Using a private experience as a public weapon is one of the great ironies in the modern fight for abortion rights. In 1973, Roe v. Wade was decided not on the basis of a woman’s right to bodily autonomy, but rather on the basis of a woman’s right to privacy in her medical decisions. In the landmark decision, Justice Blackmun invoked one of the fundamental rights enshrined in the U.S. Constitution, writing, “This right of privacy...is broad enough to encompass a woman's decision whether or not to terminate her pregnancy.”

But in 2016, surrendering her own right to privacy may be a woman's most effective weapon in maintaining her reproductive choices. On Tuesday, the 3 in 1 Campaign hosted an abortion shoutout on YouTube, where women were invited to share their stories live via Twitter or Skype. Advocates For Youth, the organization behind the campaign, filed a selection of stories collected by the campaign as an amicus brief in Whole Women’s Health v. Cole, one of the cases before the high court, as evidence that abortion access is crucial to the lives of young women.

It’s the new voice of a movement in which the strongest statement of solidarity is no longer simply taking to the streets. But the ultimate basis for the 1973 decision remains: Do women now have to sacrifice their privacy in order to retain their rights?

“We have a responsibility [as a movement] to make room for the people who want to talk about their abortions and give them that space free from stigma and shame,” Johnson said. “But we also have a responsibility of not putting on the shoulders of people who may not want to tell that story that somehow, they’ve failed the movement.” She added that there will people who don’t want to tell what might be a very personal story — and that’s okay. “For as many reasons as people want to tell their stories and how many of those stories exist, there are as many people and as many reasons for why they don’t want to tell them.”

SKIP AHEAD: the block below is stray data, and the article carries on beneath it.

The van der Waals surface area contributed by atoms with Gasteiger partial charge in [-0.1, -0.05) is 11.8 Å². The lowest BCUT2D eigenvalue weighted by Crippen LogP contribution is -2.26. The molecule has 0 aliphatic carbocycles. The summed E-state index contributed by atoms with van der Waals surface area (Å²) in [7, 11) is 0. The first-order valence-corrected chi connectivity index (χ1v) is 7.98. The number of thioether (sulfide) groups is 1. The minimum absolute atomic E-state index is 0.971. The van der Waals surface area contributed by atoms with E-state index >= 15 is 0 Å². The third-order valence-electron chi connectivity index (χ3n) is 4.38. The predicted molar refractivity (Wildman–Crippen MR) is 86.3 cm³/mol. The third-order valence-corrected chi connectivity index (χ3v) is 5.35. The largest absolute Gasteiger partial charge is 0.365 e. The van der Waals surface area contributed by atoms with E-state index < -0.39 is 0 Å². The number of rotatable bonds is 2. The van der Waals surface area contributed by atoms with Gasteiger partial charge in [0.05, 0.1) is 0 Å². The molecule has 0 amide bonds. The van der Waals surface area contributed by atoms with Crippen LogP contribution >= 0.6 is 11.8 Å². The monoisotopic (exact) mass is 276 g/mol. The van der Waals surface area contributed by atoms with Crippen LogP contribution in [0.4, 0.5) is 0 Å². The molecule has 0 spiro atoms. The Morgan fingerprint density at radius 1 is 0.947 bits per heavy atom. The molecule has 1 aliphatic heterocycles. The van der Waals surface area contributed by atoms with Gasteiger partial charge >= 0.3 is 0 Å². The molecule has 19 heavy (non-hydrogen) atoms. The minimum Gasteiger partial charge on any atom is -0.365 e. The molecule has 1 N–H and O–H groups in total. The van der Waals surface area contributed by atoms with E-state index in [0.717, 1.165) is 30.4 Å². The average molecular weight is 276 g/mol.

Whether or not a woman wants to to share her story, the new face of the pro-reproductive rights movement is a young one. “[Young women] may not be doing it in the ways that folks from the old guard have the appropriate barometer to measure, but it’s very clear to me that people are talking about this and engaging with this issue and taking back the conversation in their own way on their own terms like never before,” Bonow said. “Young women are driving that culture shift.”

Johnson also cautions that conversation does not necessarily equal change, however. “Talking about these issue is a piece of the puzzle," she says. "We have to be getting pro-women, pro-abortion, pro-social justice candidates in office and we’ve got to hold them accountable.”

“All of these pieces have to go together," she adds. "[A story] is not a silver bullet.”